John Farrier's Liked Comments

A student approached me and asked for a stamp. He said that his professor, whom I know is not, shall we say, computer literate, insisted on receiving a self-addressed stamped envelope if he wanted the grade mailed in. The professor does not use email.
It took a bit of effort, but I found a stamp. I then had to teach the student how to address an envelope, as he apparently was unfamiliar with the task.
It was an astonishing meeting of two extreme ends of technological competence.
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My father, a petrochemical engineer, advised always buying premium gas. He said that impurities in crude oil are disposed of by refineries in proportions relative to the grade of gas, so premium has has less stray carbon in the mixture to adhere to the engine. Premium gas is cleaner and so prolongs the life of the engine.
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I have never done this kind of display (more of a public library thing, and it's been many years since I've worked in public library), but I've seen it done.
I remember when in library school, I once asked a librarian to help me find a rare book that I knew only by a description of the cover. She found it for me and ordered it through interlibrary loan. I was deeply impressed.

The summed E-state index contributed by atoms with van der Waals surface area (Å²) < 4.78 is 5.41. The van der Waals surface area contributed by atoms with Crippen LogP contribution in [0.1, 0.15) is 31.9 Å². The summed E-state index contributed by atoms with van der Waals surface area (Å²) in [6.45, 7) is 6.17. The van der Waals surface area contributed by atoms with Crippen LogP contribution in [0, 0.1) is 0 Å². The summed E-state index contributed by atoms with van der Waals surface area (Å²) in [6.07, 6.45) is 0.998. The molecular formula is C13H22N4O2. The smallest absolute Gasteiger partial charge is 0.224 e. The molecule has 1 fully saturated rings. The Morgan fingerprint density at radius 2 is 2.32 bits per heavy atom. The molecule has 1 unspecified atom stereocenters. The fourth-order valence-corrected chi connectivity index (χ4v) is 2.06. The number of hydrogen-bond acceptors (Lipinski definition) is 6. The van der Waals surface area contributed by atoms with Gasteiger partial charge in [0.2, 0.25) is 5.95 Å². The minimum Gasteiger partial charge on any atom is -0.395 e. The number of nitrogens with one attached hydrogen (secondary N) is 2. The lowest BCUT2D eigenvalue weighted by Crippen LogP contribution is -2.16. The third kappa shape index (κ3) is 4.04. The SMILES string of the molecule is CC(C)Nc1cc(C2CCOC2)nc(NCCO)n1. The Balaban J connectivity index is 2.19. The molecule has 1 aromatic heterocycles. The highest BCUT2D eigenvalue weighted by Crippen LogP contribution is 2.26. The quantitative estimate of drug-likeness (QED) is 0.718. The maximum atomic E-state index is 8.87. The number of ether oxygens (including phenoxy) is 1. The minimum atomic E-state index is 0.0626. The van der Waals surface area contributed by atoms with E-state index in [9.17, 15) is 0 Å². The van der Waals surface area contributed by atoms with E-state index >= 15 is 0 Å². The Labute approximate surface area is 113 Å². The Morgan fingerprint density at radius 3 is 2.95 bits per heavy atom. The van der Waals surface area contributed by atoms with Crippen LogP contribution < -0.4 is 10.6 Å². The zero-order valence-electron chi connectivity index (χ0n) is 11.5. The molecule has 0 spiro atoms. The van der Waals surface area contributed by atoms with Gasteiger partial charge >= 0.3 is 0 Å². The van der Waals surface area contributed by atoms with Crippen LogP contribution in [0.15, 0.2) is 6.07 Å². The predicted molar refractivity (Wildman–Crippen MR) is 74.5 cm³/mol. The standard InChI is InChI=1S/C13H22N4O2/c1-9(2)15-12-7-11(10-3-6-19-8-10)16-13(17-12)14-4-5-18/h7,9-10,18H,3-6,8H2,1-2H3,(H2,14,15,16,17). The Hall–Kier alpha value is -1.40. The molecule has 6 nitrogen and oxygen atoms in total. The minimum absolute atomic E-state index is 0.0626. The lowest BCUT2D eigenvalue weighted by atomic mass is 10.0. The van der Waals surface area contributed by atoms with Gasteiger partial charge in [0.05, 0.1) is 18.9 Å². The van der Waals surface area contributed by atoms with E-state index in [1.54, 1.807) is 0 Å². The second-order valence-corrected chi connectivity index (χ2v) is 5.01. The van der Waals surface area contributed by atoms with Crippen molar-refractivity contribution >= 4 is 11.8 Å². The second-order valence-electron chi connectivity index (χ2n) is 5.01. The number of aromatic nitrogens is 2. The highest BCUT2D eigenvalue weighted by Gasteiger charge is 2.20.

Personally, I rarely get challenges like this and love them. We librarians act out of our prehistoric hunting instincts. Our prey is unusual sources of information.
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When I teach media literacy at my college library, I directly teach that there's no such thing as objectivity (including in my own instruction on the subject) and that one should not be overly-concerned about bias. It's concealed bias that is hazardous. If you know the agenda or bias, you can take it into account when using the information source.
Anecdata: lately, I've noticed students using the adjective "biased" to refer to sources of information that are defective for other reasons. If a source is out of date, confusing, irrelevant, or unverifiable, it's "biased".
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Profile for John Farrier

  • Member Since 2012/08/04


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